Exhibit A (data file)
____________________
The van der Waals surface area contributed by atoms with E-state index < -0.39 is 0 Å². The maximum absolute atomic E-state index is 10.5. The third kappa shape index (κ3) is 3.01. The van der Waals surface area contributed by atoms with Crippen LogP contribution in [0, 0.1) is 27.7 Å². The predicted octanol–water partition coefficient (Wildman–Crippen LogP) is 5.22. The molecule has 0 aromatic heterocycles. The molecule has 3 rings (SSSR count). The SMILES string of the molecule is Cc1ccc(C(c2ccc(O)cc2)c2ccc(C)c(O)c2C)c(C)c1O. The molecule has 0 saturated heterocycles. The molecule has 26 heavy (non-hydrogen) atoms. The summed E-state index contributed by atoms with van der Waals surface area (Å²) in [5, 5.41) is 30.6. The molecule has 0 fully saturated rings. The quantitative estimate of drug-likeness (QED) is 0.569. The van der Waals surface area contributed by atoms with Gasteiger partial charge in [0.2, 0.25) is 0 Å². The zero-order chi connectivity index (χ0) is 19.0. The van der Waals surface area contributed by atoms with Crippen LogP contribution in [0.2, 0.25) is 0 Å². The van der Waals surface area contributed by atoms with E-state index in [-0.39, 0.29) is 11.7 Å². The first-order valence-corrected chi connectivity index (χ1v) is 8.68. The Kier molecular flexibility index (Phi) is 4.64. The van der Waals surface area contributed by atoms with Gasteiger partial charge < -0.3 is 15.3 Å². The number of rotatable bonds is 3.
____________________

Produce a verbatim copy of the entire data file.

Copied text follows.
The van der Waals surface area contributed by atoms with E-state index < -0.39 is 0 Å². The maximum absolute atomic E-state index is 10.5. The third kappa shape index (κ3) is 3.01. The van der Waals surface area contributed by atoms with Crippen LogP contribution in [0, 0.1) is 27.7 Å². The predicted octanol–water partition coefficient (Wildman–Crippen LogP) is 5.22. The molecule has 0 aromatic heterocycles. The molecule has 3 rings (SSSR count). The SMILES string of the molecule is Cc1ccc(C(c2ccc(O)cc2)c2ccc(C)c(O)c2C)c(C)c1O. The molecule has 0 saturated heterocycles. The molecule has 26 heavy (non-hydrogen) atoms. The summed E-state index contributed by atoms with van der Waals surface area (Å²) in [5, 5.41) is 30.6. The molecule has 0 fully saturated rings. The quantitative estimate of drug-likeness (QED) is 0.569. The van der Waals surface area contributed by atoms with Gasteiger partial charge in [0.2, 0.25) is 0 Å². The zero-order chi connectivity index (χ0) is 19.0. The van der Waals surface area contributed by atoms with Crippen LogP contribution in [0.2, 0.25) is 0 Å². The van der Waals surface area contributed by atoms with E-state index in [-0.39, 0.29) is 11.7 Å². The first-order valence-corrected chi connectivity index (χ1v) is 8.68. The Kier molecular flexibility index (Phi) is 4.64. The van der Waals surface area contributed by atoms with Gasteiger partial charge < -0.3 is 15.3 Å². The number of rotatable bonds is 3.